Again, credit to ModernRonin...

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I have a hard time imagining how ModernRonin's "vector product" method can be faster than simply checking whether min_x <= x <= max_x and min_y <= y <= max_y… I'm not sure about the quadtree approach either, as they mostly help with storing points, not rectangles… – EOL Dec 13 '09 at 21:47
The vector product permits a rectangle of arbitrary orientation; I’m sure other methods are more appropriate when all rectangles are aligned to the axes of some coordinate system. – musicinmybrain Dec 14 '09 at 3:50
Also, the vector product method allows one to check if a point is inside of any 4-sided shape, whether or not it's a rectangle. – David Sanders Feb 26 '14 at 1:15

For rectangles that are aligned with the axes, you only need two points (four numbers) to identify the rectangle - conventionally, bottom-left and top-right corners. To establish whether a given point (Xtest, Ytest) overlaps with a rectangle (XBL, YBL, XTR, YTR) by testing both:

  • Xtest >= XBL && Xtest <= XTR
  • Ytest >= YBL && Ytest <= YTR

Clearly, for a large enough set of points to test, this could be fairly time consuming. The question, then, is how to optimize the testing.

Clearly, one optimization is to establish the minimum and maximum X and Y values for the box surrounding all the rectangles (the bounding box): a swift test on this shows whether there is any need to look further.

  • Xtest >= Xmin && Xtest <= Xmax
  • Ytest >= Ymin && Ytest <= Ymax

Depending on how much of the total surface area is covered with rectangles, you might be able to find non-overlapping sub-areas that contain rectangles, and you could then avoid searching those sub-areas that cannot contain a rectangle overlapping the point, again saving comparisons during the search at the cost of pre-computation of suitable data structures. If the set of rectangles is sparse enough, there may be no overlapping, in which case this degenerates into the brute-force search. Equally, if the set of rectangles is so dense that there are no sub-ranges in the bounding box that can be split up without breaking rectangles.

However, you could also arbitrarily break up the bounding area into, say, quarters (half in each direction). You would then use a list of boxes which would include more boxes than in the original set (two or four boxes for each box that overlapped one of the arbitrary boundaries). The advantage of this is that you could then eliminate three of the four quarters from the search, reducing the amount of searching to be done in total - at the expense of auxilliary storage.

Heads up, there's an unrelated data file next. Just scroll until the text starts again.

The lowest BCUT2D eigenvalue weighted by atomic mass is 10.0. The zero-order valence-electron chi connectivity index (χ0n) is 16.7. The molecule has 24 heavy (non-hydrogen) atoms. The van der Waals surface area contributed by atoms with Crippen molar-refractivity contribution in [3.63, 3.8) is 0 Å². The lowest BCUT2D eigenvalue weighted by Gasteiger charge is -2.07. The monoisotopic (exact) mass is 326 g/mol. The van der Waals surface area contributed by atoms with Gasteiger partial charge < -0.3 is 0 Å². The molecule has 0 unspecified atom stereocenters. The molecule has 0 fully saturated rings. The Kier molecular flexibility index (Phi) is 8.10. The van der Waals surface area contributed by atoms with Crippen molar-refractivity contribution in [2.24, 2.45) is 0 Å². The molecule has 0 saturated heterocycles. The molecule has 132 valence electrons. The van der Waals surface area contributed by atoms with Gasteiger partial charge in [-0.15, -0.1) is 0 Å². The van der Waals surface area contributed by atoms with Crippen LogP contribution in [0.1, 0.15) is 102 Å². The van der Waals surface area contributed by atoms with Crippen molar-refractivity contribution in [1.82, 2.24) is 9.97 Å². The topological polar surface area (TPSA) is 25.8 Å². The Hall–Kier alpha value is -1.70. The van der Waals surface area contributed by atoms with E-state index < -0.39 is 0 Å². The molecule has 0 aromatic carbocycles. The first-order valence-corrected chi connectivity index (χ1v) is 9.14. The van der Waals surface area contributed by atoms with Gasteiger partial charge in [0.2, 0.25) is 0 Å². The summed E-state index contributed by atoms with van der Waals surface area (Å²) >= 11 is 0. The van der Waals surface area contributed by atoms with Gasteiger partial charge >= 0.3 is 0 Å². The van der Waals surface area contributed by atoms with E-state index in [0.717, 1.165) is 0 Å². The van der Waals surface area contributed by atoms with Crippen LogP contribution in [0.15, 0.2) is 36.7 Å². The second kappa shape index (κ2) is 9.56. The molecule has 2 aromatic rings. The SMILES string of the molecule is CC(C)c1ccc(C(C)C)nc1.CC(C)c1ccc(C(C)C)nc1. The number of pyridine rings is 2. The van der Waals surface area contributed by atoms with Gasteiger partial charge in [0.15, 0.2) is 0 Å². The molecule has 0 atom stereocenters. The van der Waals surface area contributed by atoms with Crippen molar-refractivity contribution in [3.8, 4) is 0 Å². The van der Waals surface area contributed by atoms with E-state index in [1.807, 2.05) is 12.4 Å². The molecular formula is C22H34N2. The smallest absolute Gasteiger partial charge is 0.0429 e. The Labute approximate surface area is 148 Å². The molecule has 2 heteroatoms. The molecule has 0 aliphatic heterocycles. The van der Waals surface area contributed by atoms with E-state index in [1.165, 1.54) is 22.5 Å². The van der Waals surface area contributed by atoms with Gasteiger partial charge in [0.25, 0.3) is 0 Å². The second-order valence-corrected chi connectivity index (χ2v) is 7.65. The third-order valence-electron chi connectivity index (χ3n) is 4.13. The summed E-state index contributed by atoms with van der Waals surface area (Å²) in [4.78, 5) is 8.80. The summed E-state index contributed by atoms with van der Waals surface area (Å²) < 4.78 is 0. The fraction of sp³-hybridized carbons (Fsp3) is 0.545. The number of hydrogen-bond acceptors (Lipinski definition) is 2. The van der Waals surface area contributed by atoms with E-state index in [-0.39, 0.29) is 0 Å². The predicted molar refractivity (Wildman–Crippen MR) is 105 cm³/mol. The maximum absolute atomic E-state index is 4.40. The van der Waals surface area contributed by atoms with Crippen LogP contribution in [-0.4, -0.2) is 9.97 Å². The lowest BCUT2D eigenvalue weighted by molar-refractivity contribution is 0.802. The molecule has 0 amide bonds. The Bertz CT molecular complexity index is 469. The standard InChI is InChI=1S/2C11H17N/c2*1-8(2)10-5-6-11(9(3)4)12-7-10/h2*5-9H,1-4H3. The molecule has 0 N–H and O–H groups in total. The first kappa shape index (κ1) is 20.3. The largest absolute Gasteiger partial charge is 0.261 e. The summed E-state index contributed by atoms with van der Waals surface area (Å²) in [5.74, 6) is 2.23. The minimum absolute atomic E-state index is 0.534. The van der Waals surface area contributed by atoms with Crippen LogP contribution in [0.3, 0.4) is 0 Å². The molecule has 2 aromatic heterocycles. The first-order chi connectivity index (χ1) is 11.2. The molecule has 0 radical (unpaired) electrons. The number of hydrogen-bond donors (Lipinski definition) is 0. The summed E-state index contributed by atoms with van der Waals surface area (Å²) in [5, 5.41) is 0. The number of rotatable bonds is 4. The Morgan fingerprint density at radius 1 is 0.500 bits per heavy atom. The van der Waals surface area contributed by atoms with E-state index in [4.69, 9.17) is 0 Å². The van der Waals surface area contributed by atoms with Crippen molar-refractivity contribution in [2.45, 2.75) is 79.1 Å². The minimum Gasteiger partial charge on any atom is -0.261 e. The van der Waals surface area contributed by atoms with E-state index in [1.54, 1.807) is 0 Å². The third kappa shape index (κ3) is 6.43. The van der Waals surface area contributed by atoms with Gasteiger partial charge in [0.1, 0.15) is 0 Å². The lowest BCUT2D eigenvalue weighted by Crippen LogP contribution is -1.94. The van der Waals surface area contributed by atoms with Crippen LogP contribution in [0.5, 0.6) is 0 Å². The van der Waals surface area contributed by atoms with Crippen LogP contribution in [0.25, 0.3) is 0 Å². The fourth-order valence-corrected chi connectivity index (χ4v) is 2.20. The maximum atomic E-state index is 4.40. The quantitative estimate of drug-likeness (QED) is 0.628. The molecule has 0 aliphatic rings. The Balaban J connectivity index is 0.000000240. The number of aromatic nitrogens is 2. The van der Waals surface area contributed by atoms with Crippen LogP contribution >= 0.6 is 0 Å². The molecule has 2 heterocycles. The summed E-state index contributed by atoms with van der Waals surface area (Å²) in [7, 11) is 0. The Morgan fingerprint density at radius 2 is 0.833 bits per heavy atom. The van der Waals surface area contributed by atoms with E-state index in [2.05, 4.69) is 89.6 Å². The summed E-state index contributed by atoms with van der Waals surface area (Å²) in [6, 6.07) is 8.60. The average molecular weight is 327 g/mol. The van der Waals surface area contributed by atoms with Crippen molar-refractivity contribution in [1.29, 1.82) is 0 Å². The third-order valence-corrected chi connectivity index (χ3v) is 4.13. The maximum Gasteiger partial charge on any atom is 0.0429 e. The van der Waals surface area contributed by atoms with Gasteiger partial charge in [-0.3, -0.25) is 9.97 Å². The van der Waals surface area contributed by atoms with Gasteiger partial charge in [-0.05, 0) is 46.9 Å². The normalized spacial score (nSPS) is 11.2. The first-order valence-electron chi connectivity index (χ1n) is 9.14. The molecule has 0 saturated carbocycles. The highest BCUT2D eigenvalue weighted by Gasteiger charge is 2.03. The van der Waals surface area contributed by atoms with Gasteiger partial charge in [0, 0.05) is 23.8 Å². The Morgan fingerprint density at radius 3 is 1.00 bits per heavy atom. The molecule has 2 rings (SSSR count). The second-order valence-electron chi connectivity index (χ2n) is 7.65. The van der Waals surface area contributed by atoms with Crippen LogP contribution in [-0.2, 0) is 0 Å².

So, there are space-time trade-offs, as ever. And pre-computation versus search trade-offs. If you are unlucky, the pre-computation achieves nothing (for example, there are two boxes only, and they don't overlap on either axis). On the other hand, it could achieve considerable search-time benefit.

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Why not try this. It seems rather light on both computation and memory.

Consider the projections of all the rectangles onto the base line of your space. Denote that set of line intervals as

 {[Rl1, Rr1], [Rl2, Rr2],..., [Rln, Rrn]}, ordered by increasing left coordinates.

Now suppose your point is (x, y), start a search at the left of this set until you reach a line interval that contains the point x.

If none does, your point (x,y) is outside all rectangles.

If some do, say [Rlk, Rrk], ..., [Rlh, Rrh], (k <= h) then just check whether y is within the vertical extent of any of these rectangles.


Good luck.

John Doner

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I suggest you take a look at BSP trees (and possible quadtrees or octrees, links available on that page as well). They are used to partition the whole space recursively and allow you to quickly check for a point which rectangles you need to check at all.

At minimum you just have one huge partition and need to check all rectangles, at maximum your partitions get so small, that they get down to the size of single rectangles. Of course the more fine-grained the partition, the longer you need to walk down the tree in order to find the rectangles you want to check.

However, you can freely decide how many rectangles are suitable to be checked for a point and then create the corresponding structure.

Pay attention to overlapping rectangles though. As the BSP tree needs to be precomputed anyways, you may as well remove overlaps during that time, so you can get clear partitions.

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Your R-tree approach is the best approach I know of (that's the approach I would choose over quadtrees, B+ trees, or BSP trees, as R-trees seem convenient to build in your case). Caveat: I'm no expert, even though I remember a few things from my senior year university class of algorithmic!